There are hundreds of companies offering risk-related services to the financial services community. Yet it is not clear that any of them are effectively addressing one of the most pressing needs facing the industry today: how to accurately measure investment risk in a multiasset-class portfolio. This challenge remains the Gordian Knot for risk professionals and, with interconnectivity and internationalization, the need to address this fundamental challenge is intensifying.
In the U.S., the Dodd-Frank Act inadvertently created industry blind spots by focusing on perceived risks to the overall financial system. This has diverted attention and resources from the actual needs of investors. Unfortunately, any changes made to the act will likely be incremental. In Europe there has been a greater focus on investment and portfolio risk through UCITS V, AIFMD, and Solvency II, and these at least offer some foundational best practices for all investors to consider.
The background to multiasset risk challenge is understandable. Investors, and the firms that have historically built technology solutions for them, have generally specialized in an asset class or in the case of hedge funds, a particular strategy.
Unfortunately, even in this post-crisis era there is still inadequate modeling of complex instruments held within larger portfolios, such as collateralized debt obligations, swaps and other derivatives. Many models are too simplistic in an era in which tail risk, fat tails and risk budgeting have all become mainstream topics. To compound the problem, with most of the attention on regulations, banks, issuers and ratings agencies, evaluating pre- and post-trade investment risk at the portfolio level is often glossed over.
Risk measures within single asset types, or tightly constructed portfolios without derivatives or highly structured instruments, have generally been well tested with mature risk/quantitative measures. Managers and investors in equities can be comfortable comparing the risk and return dynamics of a portfolio against an index.
The challenge comes as investments increase in diversity and the need arises to analyze them within a common framework. The absence of these building blocks leaves a number of important questions that still cannot be confidently answered: Should an investment be made in a new asset class, should allocations among asset classes be changed next quarter, and what risks, if any should be hedged?
It's clearly important to understand how disparate asset classes perform related to each other — generally described as correlation. Investors seek diversification to reduce overall portfolio losses in the event of a crisis or significant loss in one or more asset classes or investment allocations. Most risk management systems assume a fixed or constant correlation — even in the cases of significant shocks. This type of assumption can create a misleading environment for investors when the correlations between asset classes shift dramatically, such as in the last crisis.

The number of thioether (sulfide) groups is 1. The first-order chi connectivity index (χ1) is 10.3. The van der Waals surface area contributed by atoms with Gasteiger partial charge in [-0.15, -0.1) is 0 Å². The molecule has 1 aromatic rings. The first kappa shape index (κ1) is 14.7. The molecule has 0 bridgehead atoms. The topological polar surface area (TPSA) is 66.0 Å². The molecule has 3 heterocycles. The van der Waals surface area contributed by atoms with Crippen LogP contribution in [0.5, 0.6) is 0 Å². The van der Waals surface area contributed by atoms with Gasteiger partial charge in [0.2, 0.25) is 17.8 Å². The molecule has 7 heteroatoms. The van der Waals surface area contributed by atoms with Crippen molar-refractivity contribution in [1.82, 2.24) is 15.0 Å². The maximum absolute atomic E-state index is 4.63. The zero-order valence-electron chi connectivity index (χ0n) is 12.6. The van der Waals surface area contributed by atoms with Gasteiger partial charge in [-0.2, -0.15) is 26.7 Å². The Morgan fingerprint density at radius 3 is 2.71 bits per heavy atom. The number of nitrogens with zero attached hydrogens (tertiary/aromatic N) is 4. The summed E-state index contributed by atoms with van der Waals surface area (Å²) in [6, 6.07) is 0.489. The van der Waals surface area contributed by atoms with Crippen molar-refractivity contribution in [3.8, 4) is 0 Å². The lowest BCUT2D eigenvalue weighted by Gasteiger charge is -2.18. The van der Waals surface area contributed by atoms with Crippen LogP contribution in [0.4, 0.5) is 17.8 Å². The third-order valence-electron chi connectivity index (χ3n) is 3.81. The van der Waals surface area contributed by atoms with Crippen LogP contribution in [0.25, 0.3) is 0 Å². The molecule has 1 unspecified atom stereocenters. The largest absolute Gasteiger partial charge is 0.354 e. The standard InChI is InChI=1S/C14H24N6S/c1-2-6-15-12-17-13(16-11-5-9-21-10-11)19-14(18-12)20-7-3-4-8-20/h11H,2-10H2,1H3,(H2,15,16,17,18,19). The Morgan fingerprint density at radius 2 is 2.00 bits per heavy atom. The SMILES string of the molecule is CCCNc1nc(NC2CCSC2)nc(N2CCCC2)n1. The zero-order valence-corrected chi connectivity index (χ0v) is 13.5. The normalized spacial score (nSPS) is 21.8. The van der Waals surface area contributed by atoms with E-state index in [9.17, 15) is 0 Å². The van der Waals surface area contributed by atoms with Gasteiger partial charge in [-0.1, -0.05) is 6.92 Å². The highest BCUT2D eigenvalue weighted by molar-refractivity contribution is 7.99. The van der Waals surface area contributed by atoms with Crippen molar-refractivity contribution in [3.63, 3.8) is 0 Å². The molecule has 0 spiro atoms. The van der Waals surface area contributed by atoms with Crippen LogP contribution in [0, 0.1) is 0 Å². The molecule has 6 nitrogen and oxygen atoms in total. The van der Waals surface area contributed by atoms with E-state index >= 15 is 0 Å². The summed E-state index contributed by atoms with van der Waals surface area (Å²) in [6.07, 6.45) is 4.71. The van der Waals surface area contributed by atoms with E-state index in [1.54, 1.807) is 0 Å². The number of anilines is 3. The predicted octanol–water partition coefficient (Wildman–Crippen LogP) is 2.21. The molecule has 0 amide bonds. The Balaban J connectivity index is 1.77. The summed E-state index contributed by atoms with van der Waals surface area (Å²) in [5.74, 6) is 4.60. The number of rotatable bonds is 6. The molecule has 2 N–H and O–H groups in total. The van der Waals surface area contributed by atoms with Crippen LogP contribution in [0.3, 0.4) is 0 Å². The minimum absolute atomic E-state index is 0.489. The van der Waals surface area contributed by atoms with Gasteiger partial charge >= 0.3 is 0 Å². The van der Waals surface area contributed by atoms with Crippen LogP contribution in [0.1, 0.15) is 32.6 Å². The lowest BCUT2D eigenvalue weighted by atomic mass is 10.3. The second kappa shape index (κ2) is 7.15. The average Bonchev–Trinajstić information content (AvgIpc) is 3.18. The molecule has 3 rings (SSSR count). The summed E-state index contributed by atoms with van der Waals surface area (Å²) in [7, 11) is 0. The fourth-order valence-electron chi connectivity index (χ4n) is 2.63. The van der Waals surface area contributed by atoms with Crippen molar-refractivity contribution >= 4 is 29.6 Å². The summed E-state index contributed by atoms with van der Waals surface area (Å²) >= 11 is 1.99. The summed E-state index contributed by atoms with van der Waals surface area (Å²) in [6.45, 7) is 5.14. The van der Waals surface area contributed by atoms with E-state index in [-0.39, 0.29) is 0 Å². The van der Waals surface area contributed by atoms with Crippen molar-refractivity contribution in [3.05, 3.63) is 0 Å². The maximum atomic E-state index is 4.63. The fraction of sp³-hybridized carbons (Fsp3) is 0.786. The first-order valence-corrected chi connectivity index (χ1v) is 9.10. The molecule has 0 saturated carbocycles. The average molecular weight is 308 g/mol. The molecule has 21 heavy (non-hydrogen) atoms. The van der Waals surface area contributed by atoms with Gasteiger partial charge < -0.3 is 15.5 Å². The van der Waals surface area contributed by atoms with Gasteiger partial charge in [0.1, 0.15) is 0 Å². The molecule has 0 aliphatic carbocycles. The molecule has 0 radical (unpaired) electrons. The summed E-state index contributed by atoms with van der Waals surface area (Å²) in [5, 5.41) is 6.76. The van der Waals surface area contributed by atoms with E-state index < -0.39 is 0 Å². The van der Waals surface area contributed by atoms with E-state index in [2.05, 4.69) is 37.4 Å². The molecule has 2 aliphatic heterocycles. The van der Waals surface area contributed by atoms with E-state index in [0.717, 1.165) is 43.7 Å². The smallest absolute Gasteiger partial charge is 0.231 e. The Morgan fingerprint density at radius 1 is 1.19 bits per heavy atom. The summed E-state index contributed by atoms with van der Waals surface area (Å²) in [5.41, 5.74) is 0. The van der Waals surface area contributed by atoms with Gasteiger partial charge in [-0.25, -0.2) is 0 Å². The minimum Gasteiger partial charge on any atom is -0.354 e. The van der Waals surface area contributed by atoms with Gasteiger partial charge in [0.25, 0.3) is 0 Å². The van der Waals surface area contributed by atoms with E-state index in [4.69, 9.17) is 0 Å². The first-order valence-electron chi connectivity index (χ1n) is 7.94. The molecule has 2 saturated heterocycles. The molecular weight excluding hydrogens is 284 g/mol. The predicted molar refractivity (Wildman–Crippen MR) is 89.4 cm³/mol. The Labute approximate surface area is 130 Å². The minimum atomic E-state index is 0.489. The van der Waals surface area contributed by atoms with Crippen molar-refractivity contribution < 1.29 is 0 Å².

Typical analytical systems have add-on capability and risk measures at an instrument and portfolio level, as well as by portfolio or even rolled up for multiple portfolios. But the underlying data needs to be transparent, timely, and available at same frequencies; otherwise, it is introducing other risks and will be much less effective.
We know boards and clients ask for measures to be twisted or extended, such as pushing forecast horizons out to a year and beyond, which creates low value at best and often misleading data points. Pre-crisis analytics were far too simplistic to explain the actual risk of instruments such as CDOs. We face similar dangers in approaches too often deployed to cover multiasset-class portfolios. Risk management is about creating questions but we should first start by questioning the efficacy of the measures themselves.
The reality is that many measures are non-constructive in a multiasset-class situation. This causes understandable frustration. It seems obvious, but if you do not have confidence in your ability to model an investment and prove it has merit both on a standalone and portfolio context, then it is usually best to pass. This is clearly one reason the California Public Employees' Retirement System exited hedge funds in 2014, for example.
The risks may be increasing as the investment landscape hovers on the brink of an abrupt change. The long-held bias towards earning reasonable if not stellar returns through investing in traditional fixed-income instruments is no longer a reality, and the returns enjoyed in the past will not continue.
The pressure on investors to replace maturing bonds will put even greater demands on risk management practices that can model new investment opportunities as well as their impact on overall portfolios. If analytical approaches and practices aren't leveraged with eyes wide open to answer this need, not only will business opportunities be lost, but many in the industry will be competing with one arm tied behind their back. And in a competitive world, that's not a winning strategy.
David Merrill is head of risk and portfolio analytics, InvestTech Systems Consulting.